Are business associate agreements really important?
Let’s explore the question in the blog below. First, let’s take a look at three HIPAA fines imposed by the Office of Civil Rights (OCR) in 2019 and 2020.
- In 2019, two organizations paid more than a million dollars for not signing business associate agreements.
- Cottage Health paid $3 million, and
- Sentara Hospitals paid $2.17 million.
- In June 2020, the OCR penalized another covered entity for a similar violation. Lifespan will pay $1,040,000 as penalty. It must ensure that all business associate agreements are in place within 90 days.
What you need to know about Business associate agreements
What is a Business Associate Agreement (BAA)?
Under the US law, all healthcare providers need to follow the Heath and Insurance Portability and Accountability Act (HIPAA) if their work involves patients’ protected health information (PHI).
If a covered entity wants to outsource their work, they need to follow certain rules set by HIPAA. Activities or functions involving protected health information can be outsourced only if –
- The vendor has been classified as a Business associate, and
- You have signed a business associate agreement (BAA) with the vendor.
Disclosing PHI to a business associate
A covered entity can disclose PHI to a vendor only after receiving satisfactory assurance about how the vendor would use the PHI. The assurance should be in the written form. Vendors need to assure that they will –
- Use the PHI only for the purpose for which they have been engaged,
- Safeguard the PHI from misuse, and
- Help the covered entity comply with their obligations under the Privacy rule.
Business associate subcontractor agreements
Vendors must follow the same rules, when subcontracting their work.
- The vendor must sign a business associate agreement with the subcontractor.
- The agreement should have assurances like the one that the business associate gave to the covered entities.
The three HIPAA rules apply to the subcontractors of business associates as well. The subcontractors too must follow the same standards as the business associates. Neither one can use the PHI for purposes not in their business associate agreement.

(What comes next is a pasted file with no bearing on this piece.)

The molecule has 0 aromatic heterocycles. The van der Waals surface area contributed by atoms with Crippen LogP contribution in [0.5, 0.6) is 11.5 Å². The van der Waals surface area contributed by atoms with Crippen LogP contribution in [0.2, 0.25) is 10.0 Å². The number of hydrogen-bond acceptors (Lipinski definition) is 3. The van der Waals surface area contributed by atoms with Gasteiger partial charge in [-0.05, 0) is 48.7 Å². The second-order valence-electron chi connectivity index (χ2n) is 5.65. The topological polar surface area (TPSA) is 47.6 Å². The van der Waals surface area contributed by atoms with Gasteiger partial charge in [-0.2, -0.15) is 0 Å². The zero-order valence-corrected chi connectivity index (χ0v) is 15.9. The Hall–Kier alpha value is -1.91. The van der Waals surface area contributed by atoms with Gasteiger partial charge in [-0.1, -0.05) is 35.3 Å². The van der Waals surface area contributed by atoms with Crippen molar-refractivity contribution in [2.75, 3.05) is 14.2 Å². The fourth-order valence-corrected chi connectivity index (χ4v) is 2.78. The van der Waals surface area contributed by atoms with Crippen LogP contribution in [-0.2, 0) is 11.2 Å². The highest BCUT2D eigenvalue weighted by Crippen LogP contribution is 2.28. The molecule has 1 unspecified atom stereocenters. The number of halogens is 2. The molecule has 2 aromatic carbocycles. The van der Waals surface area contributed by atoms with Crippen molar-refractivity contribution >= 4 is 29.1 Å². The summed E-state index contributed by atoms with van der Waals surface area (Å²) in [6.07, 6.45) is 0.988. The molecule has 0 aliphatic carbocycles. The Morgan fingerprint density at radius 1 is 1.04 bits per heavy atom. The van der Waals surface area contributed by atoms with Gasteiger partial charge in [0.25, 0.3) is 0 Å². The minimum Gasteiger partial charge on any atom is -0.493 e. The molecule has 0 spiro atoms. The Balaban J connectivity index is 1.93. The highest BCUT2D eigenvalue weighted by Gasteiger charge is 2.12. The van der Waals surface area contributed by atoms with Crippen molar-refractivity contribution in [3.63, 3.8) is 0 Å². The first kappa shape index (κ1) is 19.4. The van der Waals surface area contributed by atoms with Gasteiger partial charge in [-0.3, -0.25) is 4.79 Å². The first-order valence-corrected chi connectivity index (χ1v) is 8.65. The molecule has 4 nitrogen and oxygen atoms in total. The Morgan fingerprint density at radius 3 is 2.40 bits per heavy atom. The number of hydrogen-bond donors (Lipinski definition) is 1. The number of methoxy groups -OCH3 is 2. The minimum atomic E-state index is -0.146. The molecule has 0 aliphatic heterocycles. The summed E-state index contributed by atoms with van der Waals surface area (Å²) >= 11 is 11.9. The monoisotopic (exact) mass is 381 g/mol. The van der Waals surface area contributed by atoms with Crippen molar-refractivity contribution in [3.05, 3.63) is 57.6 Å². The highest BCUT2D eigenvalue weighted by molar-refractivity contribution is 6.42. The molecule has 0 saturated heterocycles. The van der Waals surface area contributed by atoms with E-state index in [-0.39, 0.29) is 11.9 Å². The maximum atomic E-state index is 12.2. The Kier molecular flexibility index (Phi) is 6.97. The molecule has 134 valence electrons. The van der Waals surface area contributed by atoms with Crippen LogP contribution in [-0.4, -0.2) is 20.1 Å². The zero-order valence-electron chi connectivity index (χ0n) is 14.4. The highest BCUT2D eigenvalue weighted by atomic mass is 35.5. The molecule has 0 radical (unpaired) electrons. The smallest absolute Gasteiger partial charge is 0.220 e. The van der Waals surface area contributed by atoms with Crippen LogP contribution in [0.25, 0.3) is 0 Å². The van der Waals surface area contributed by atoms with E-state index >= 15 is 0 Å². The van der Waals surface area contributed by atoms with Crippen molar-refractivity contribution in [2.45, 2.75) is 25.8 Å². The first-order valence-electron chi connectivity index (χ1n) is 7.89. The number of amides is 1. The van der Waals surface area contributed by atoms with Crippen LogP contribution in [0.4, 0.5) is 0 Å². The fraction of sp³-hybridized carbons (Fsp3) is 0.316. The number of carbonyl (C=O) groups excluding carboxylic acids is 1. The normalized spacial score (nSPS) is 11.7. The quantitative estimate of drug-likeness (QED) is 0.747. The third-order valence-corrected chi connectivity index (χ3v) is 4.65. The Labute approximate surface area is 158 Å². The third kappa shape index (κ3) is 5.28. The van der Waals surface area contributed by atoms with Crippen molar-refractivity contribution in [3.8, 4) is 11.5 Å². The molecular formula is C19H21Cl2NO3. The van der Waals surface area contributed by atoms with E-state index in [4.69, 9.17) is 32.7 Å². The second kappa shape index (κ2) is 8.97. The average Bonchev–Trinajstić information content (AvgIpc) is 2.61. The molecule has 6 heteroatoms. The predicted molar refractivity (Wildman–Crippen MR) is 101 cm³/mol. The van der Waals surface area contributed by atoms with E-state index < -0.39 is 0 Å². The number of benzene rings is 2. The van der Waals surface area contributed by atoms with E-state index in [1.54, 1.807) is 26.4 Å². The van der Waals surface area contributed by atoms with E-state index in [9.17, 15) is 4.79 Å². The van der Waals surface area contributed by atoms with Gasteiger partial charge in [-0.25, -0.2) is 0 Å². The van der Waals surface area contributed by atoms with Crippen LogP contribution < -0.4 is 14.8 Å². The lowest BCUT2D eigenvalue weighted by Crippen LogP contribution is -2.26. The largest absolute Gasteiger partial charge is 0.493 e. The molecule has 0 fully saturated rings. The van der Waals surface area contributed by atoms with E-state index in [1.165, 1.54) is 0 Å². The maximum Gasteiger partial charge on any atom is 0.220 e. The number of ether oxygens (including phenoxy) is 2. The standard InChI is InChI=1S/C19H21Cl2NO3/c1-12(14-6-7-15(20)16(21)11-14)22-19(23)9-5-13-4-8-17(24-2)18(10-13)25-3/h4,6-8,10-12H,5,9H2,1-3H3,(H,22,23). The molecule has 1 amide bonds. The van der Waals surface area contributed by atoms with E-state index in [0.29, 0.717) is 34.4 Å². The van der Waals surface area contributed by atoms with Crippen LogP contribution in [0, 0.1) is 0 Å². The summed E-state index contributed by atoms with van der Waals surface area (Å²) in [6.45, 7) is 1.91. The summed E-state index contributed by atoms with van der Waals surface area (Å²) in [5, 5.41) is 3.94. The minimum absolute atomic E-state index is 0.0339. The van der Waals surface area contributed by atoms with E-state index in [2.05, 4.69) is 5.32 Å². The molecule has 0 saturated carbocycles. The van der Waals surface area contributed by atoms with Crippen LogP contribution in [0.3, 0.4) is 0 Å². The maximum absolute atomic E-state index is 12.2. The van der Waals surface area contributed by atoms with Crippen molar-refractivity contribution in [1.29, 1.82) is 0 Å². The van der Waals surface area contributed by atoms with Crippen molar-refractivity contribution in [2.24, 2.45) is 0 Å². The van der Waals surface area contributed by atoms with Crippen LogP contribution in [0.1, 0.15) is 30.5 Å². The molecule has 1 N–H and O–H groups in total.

The agreement needs to be in place before the disclosure of PHI happens. Failure to have a signed business associate agreement with a business associate is a HIPAA violation. Covered entities, business associates, and sub-contractors can be penalized for the violation.
Exceptions to business associate agreement standards
HIPAA allows a few exceptions to the BAA rule. No such contract is required if you are disclosing the PHI to –
- Health care providers for the treatment of an individual.
- Health plan sponsor
- Health plans and agencies, where the activity is authorized by law.
The OCR considers the agreement as a written assurance from the vendor. By signing a contract the vendor assures that it has
- Conducted the risk assessment as required, and
- Put in place all necessary protections.
What should business associate agreements include?
As per the HIPAA rules, the business associate agreement must
- Describe how the business associate can use the PHI. It should specify both the permitted and required PHI use.
- Provide that the business associate will not use or further disclose the PHI other than as permitted or required by the agreement or by the law.
- Require the business associate to protect the PHI from inappropriate usage or disclosure.
- Require the business associate to report HIPAA breaches to the covered entity.